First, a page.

Posted on July 25 2018
Lavender is a shrub of the lamiaceae plant family which basil, thyme and rosemary also share... The plant grows between 30 cm and 1 m, and prefers drained soil (which channels our water to avoid stagnation), and calcified soil. It needs lots of sunlight which is why it is usually grown in the south of France. It blooms between June and August.
The plant has been recognized by the romans as a precious plant used to fragrance clothing and baths. Its use quickly expands throughout the Mediterranean region.
In the Middle Ages, lavender continues to be used therapeutically. This is when the name "lavender" comes about, which derives from the latin "lavare" which means to wash. It is considered an effective way to fight disease. In the XIIIth century, subsequent to the plagues, the academies of Montpellier and Marseille (France) were studying the curing qualities of lavender as an essential oil. In the XVIth century, before chemistry was invented, hospitals in France were using lavender as an air spray to fight against the spread of disease.
In the XVIIIth century, with the region of Grass growing as a production center for perfumery, the production of lavender grew exponentially. Its ability to grow on unfruitful soil, which many other regions do not have, brings new economic prosperity to the region. The plant offers the people of these regions with a new means to support themselves economically, with demand that increases annually, in the midst of an a growing industrialization.
The development of industrial perfumery transforms lavender into the "blue gold" of Southern France. The first half of the XXth century sees lavender crops growing throughout Provence. Corporations organize and purchase their own stills to produce essential oils of lavender on-site. The oil is preserved so well that vendors can wait for the best moment to sell it at the most profitable price. The 1920's and 30's mark the golden age of lavender.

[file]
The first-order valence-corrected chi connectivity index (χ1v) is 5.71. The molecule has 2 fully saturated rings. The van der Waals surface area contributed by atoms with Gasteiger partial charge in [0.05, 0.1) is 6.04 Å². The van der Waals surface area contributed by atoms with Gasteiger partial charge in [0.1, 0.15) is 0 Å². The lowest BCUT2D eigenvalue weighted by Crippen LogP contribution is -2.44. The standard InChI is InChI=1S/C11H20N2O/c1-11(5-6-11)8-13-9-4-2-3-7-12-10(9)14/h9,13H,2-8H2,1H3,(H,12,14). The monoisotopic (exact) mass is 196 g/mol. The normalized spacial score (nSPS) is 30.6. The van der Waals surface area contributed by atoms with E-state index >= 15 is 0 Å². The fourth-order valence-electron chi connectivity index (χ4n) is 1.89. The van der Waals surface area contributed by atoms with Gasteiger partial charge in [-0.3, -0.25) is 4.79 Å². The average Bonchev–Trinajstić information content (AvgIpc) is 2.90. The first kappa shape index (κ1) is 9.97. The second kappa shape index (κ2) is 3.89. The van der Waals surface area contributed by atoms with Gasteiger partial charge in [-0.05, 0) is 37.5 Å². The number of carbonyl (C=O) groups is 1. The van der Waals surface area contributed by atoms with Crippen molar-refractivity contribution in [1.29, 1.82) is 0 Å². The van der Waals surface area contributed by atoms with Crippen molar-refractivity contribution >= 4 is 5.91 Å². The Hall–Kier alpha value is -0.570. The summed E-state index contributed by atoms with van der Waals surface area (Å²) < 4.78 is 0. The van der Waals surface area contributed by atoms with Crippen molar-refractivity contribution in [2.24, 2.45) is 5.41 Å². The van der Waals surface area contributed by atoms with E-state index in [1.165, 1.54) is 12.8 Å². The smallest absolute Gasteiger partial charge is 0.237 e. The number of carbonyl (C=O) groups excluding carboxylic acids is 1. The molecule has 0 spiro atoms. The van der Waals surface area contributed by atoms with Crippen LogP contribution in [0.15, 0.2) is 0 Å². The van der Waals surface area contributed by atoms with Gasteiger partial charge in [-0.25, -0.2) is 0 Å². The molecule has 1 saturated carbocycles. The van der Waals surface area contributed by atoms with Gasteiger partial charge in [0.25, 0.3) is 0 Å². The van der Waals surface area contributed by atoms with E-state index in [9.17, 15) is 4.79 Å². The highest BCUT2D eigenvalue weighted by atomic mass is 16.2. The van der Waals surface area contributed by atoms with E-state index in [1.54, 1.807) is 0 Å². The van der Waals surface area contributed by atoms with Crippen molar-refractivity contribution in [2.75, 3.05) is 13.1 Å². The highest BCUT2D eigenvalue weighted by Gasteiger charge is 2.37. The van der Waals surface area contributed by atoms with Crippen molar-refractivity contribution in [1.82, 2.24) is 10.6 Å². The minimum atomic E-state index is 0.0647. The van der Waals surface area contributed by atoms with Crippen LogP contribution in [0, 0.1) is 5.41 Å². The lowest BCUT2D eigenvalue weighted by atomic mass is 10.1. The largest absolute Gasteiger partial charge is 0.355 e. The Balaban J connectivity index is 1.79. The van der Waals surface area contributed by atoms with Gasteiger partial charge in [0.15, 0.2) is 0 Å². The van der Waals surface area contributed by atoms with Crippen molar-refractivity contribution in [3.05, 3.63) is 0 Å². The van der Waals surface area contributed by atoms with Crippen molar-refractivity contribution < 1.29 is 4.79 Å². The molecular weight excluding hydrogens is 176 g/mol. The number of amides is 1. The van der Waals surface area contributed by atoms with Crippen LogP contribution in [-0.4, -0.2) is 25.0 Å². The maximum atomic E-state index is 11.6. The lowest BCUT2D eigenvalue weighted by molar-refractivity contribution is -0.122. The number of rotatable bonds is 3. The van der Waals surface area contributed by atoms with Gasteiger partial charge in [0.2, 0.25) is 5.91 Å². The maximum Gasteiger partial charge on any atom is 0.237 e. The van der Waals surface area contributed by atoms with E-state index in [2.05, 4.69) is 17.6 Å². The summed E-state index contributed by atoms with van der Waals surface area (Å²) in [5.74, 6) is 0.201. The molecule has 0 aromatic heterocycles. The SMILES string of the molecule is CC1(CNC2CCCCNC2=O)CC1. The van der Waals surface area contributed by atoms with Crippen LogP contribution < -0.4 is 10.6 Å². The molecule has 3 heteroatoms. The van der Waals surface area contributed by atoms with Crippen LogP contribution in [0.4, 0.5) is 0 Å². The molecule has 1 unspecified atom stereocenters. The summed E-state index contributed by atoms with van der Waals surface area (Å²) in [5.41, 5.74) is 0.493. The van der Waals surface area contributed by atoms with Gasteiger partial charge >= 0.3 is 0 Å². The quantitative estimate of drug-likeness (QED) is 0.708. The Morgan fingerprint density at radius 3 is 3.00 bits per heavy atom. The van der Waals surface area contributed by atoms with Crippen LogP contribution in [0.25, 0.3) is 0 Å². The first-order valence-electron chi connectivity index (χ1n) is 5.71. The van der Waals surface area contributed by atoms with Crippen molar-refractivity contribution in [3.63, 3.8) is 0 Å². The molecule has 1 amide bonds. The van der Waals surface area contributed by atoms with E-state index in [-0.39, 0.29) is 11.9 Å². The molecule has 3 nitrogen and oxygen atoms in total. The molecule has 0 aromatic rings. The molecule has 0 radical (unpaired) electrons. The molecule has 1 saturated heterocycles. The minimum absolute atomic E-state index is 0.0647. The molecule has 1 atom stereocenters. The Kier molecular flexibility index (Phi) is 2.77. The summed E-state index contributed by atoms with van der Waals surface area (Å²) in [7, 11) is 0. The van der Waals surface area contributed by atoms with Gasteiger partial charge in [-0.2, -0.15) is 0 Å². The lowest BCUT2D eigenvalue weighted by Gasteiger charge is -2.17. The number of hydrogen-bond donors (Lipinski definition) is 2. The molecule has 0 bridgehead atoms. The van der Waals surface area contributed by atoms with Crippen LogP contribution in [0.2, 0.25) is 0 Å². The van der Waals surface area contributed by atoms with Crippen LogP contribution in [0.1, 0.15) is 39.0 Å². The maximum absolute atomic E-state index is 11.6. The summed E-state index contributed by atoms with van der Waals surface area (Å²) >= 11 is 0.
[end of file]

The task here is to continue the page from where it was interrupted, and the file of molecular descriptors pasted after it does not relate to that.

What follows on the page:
Beginning in 1952, lavender fields slowly start leaving way for hybrid lavender fields. These hybrids are made from different types of lavender strains. While the hybrids yield more, the fragrance is camphorated and acre compared to the delicate scent of "fine lavender".
The appearance of synthesis methods able to re-create the scent of lavender increases even further the decline of pure lavender.
Today, aromatherapy and luxury fragrances continue to sustain the market of essential oils.
In the beginning, the distillation of lavender essential oils was done over an open flame. The lavender was dropped directly into boiling water, and the steam was captured in a coil that would produce the essential oil drop by drop.
It's only in the beginning of the XXth century that steam distillation was invented. This method grows exponentially for its high yield and oil quality. A very quick method: after a drying session to remove all the water in the plant, which lasts one or two days, the lavender is placed in an alembic. The process to yield the essential takes less than one hour.
The extraction method called "grinding green" is developed in 1990. It requires no pre-drying, and the stems and flowers are grinded by a silage harvester. The grinded material yields a more humid essence because the drying process has been removed. While the output is higher through steam distillation, it is of lesser quality.
In perfumery, lavender is highly used in masculine fragrances. It is either used as the main scent, or mixed with coumarone or bergamot to create a "fern" scent. We also find it paired with juniper, coriander, and thyme to create a "Cyprian aromas".